Posted in African-American History, Amherst College, Amherst College Presidents, College History, Daguerreotypes, Photography, Town of Amherst, Uncategorized, tagged Amherst College, Amherst College history, Black History, Charles Thompson, Daguerreotypes, Emily Dickinson, Maritime history, whaling, William Augustus Stearns on February 27, 2016|
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Daguerreotype of Charles Thompson by Chandler Seaver, Jr., of Boston, ca 1855
Charles Thompson, custodian at Amherst College for more than 40 years in the second half of the 19th century – do you know him? Have you seen photographs of him before, perhaps in an old Olio yearbook? For over 40 years Amherst students graduated and left town with a photograph of Charles Thompson in their copies of the yearbook. Thompson was deeply connected with the College, and with the students’ experience of it, and there is no doubt that those who knew him remembered him fondly.
Most of what we know about Thompson’s life comes from a volume written to raise money for Thompson’s old age by President William Augustus Stearns’ daughter Abigail Eloise Lee. I’ve looked at the book many times over the years, both for the purpose of learning about Thompson’s life and to find details about the College and town during those days. Recently I looked at it again and this time I happened to focus on a passage in which Lee mentions Thompson’s experiences as a sailor. I’d never noticed this information enough to wonder about it, but this time I did.
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..And young Sam Bowles’s son–
And young Sam Bowles is old Sam Bowles
When old Sam Bowles is done.”
This jingle, which appeared in “Time Magazine” on Oct 15, 1934 but which was said by the reporter to have been sung for decades by “the beery compositors of the venerable Springfield (Mass.) Republican,” refers to the three generations of “Sam Bowleses” who ran the Springfield Republican newspaper between 1824 and 1915, when the last editor named Sam Bowles died. The fifth Sam Bowles broke the pattern: he didn’t run the paper. Instead, his cousin Richard Hooker took over the paper as editor and publisher. Subsequently, Sam’s younger brother Sherman worked for the paper as business manager, and then in other capacities for what had become the Republican Company, comprised of several papers.*
The “Springfield Republican” building, ca. 1900
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Make room in Times Square: the Class of 1852 is ready to party with you and ring in 2015 dressed in spanking new glass.
This group of 42 men has been the subject of two posts, the first about their wild and crazy Philopogonian ways, and the second about a project to reseal the individual daguerreotypes from the class. I recently resealed the last daguerreotype in the group, so we begin 2015 with a sparkling set of nice, clear photographs.
D. J. Sprague: plate showing photographer J.D. Wells’ stamp at bottom right.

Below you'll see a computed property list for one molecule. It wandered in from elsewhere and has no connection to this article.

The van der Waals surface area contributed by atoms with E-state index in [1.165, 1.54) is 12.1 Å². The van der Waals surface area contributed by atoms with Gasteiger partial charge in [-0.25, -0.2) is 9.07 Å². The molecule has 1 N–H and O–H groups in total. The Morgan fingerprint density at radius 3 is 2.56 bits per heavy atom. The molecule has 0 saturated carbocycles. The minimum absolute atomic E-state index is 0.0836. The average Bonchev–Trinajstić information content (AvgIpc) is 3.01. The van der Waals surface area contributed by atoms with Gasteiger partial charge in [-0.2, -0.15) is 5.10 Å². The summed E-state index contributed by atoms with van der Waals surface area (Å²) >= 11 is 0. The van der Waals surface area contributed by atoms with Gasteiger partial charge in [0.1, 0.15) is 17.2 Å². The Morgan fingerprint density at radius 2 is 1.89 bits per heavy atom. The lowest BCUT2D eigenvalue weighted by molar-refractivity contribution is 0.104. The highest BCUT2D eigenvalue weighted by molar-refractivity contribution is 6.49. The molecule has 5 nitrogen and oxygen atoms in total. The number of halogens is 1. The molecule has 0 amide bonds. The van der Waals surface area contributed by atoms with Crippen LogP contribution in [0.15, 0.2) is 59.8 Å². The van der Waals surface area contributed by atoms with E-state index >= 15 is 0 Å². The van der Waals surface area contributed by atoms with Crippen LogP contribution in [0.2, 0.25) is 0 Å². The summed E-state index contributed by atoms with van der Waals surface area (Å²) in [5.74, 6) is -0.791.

First, a few details about the daguerreotypes themselves: All 42 daguerreotypes are sixth plate size (approx 2.75″ x 3.25″). The plates have a variety of damage but most looked pretty good after merely replacing the old cover glass (with its fascinating variety of gunk) with new Electroverre low iron glass that I cut to size. I do not rinse or otherwise treat the plate except to gently blow off dust. Class member Daniel J. Sprague’s plate had the photographer’s name (J.D. Wells) stamped on the plate itself — an unusual practice — and another plate had Wells’ name on the mat. All others were unmarked but most were also probably by Wells. (more…)
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Posted in Amherst College Alumni, Amherst College Faculty, Amherst College Presidents, College buildings, College History, Daguerreotypes, Edward "Old Doc" Hitchcock (AC 1849), Edward Hitchcock (President), Emily Dickinson, Photography, Uncategorized, tagged ambrotypes, Appleton Cabinet, Aztec Children, Charles Baker Adams, Charles Upham Shepard, Daguerreotypes, Edward Hitchcock, Emily Dickinson, Maximo and Bartola, natural history cabinets, science cabinets, Woods Cabinet on July 27, 2014|
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When Millicent Todd Bingham and Richard Sewall wrote their biographies of Emily Dickinson, they each included a section about the influence upon the poet of President Edward Hitchcock and Amherst College. Bingham and Sewall sought to show that one can see in Dickinson’s poems – in her ideas, imagery, and unexpected vocabulary – the effect of Hitchcock and the college he helped establish.
The science cabinets at the College were among Dickinson’s Amherst-related influences. They housed specimens of minerals, shells, fossils, and animals gathered by Hitchcock and his colleagues over the course of their careers and were important campus attractions. Edward Dickinson, the poet’s father, contributed $50 to the Woods cabinet and $100 to Appleton, and his children were no doubt part of the thousands of people who visited them over the decades. There is evidence that Emily attended the opening of the Woods Cabinet (mineralogy, meteorology, geology) in the Octagon in 1848, and she probably also visited the Appleton Cabinet (zoology and ichnology) when it opened in 1855.
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